Parties, drinking, drugs and breaking into homes—Brett Wason Deshong and Murphy Morris were addicted to the dopamine hit, yet were facing depression and anxiety, before finding peace within the Seventh-day Adventist Church.
Their troubled youth, in their opinion, was a direct result of “hanging in the wrong circle” during high school and as their grades slipped and their motivation to learn turned cold, they turned to substance abuse and Brett turned to stealing.
Breaking into people’s homes, his mentality at the time was “I have no job . . . man if I want something I will get it myself.
“I was wagging school and stealing a lot . . . I did a lot of breaking and entering and it was just bad,” he said.
“I don’t even like talking about it because it makes me feel bad. Murphy one time asked me ‘Why do you steal? These people work for this stuff and when you go in there, people see a black person in their house and that makes us all look bad.’
“At the time I was like ‘nah, that’s their fault for leaving the door unlocked’ but after a while it really started to kick in.”
Brett knew what he was doing was wrong. He knew he had to stop but he grew so dependent on the feeling drugs, alcohol and stealing gave him, it felt impossible to change.
It wasn’t until he began looking for love that he realised it was time for a new direction.
“I was looking for a relationship, romance really, and then I began having all these dreams of my family and friends dying in front of me—even one of Murphy dying,” he said.
“Man, I cried in my dream and so much that when I woke up I was still crying and all I thought was I’m going to lose my brothers and for me, God came to me and said ‘Why do you need a relationship when you already have a relationship with Murphy and you can have a relationship with Me?’
“That’s the moment I decided to give my heart to God.”
When talking to Murphy about his dreams and his experience with God, Murphy was shocked. He knew if Brett was talking about religion this much, he had to be serious about it and that was the moment they both decided to make the big change.
“Growing up, I had talked about God but more about other people’s experiences with Him and just religion in general. . . one day Brett started talking about Jesus and to see another brother even mention religion and diving into it opened my eyes, so I followed him for the journey,” he said.
They decided to go to church and see what it was like and although their first time felt silly, they persisted, determined to change their lives around.
Walking into the church, shielding their anxiety and uncertainty with their nervous giggles and cheeky commentary during a regular Bible study, they stood up and demanded change within themselves.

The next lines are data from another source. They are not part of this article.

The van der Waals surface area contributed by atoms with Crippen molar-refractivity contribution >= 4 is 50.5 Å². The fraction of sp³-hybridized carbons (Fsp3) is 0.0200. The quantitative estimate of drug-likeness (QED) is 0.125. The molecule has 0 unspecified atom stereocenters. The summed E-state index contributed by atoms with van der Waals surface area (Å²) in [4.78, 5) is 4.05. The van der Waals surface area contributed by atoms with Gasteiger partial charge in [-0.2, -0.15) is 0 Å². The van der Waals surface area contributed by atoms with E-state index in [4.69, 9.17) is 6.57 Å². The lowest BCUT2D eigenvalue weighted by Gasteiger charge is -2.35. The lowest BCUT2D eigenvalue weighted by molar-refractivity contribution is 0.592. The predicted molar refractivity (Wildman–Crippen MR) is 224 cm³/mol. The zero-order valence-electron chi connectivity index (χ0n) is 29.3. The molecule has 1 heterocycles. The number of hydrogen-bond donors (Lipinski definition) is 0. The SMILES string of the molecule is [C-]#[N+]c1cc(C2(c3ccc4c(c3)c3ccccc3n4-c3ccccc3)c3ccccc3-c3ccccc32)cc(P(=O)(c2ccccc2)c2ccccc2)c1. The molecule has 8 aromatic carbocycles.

“It was a tough time for us and there were a lot of emotions, but I guess we had each other and we could keep each other accountable,” Murphy said.
“When we came to church, it was all new, but we had watched videos online, so we had a little glimpse of what to expect.
“It felt kind of silly at first. We thought how could something this simple have such a drastic change in our lives and gradually we kept coming and we could start seeing the shift in our lives. It was the best decision I have ever made, and I have never looked back.”
That was September 2022 and since then, the duo have changed drastically, turning away from substance abuse and crime for good.
Brett and Murphy were baptised recently and are now studying ministry through Mamarapha College, Perth, WA, with aspirations to become ministers within the Church.
Murphy has also taken up a position as a chaplain at Cairns Adventist College in Gordonvale every Friday, supporting and teaching young people, something he never thought he would do in his life.
“I never liked kids but throughout my journey I guess my heart has softened,” he said. “I really love children now and just everyone in general. Sometimes it’s the little things in life that have the biggest impact—it’s beautiful.”
Mareeba Seventh-day Adventist Church senior pastor Sean Tavai has watched the duo flourish and become a major part of the church community.
“I have watched them come so far and so quickly,” he said.
“Their growth is just a whole other level and what has contributed to their keenness is wanting to give this walk of life a shot.
“They are always asking when the Bible study is or when they can start preaching and that sort of thing.”
Looking back at where they were only 11 months ago, so much has changed in Brett and Murphy’s lives, filling their days with positivity and happiness—something they never knew existed.
They encourage anyone who may be in a rough patch in life to seek help, whether it be in good people or the church.
“I get to meet so many beautiful people and this journey has really changed my perspective on life,” Brett said.
“I get to go on lots of camps and be a part of events and activities that I couldn’t originally go on because I never knew it existed and now, they do exist in my life, I feel a lot happier.
“The advice I would give to anyone, in the simplest form I can put it, you have to believe in yourself and it’s not up to me to change you, it’s up to you to change yourself.
“Nobody could change me (as a teenager) but there was a lot of good advice that helped me think about change.”
The Seventh-day Adventist Church is open to anyone, particularly youth who wish to get involved and channel their creativity and make new friends.
“Our young people are crazy creative and talented and we as their elders tend to forget that and I truly advise young people to express their talents,” Pastor Sean said.
“I want to help create those opportunities for them to do that and get behind them and support them and influence them in a positive way.”
Ellie Fink is a Journalist for The Express. This article has been reprinted from The Express newspaper with permission. The Express covers the Far North Queensland region.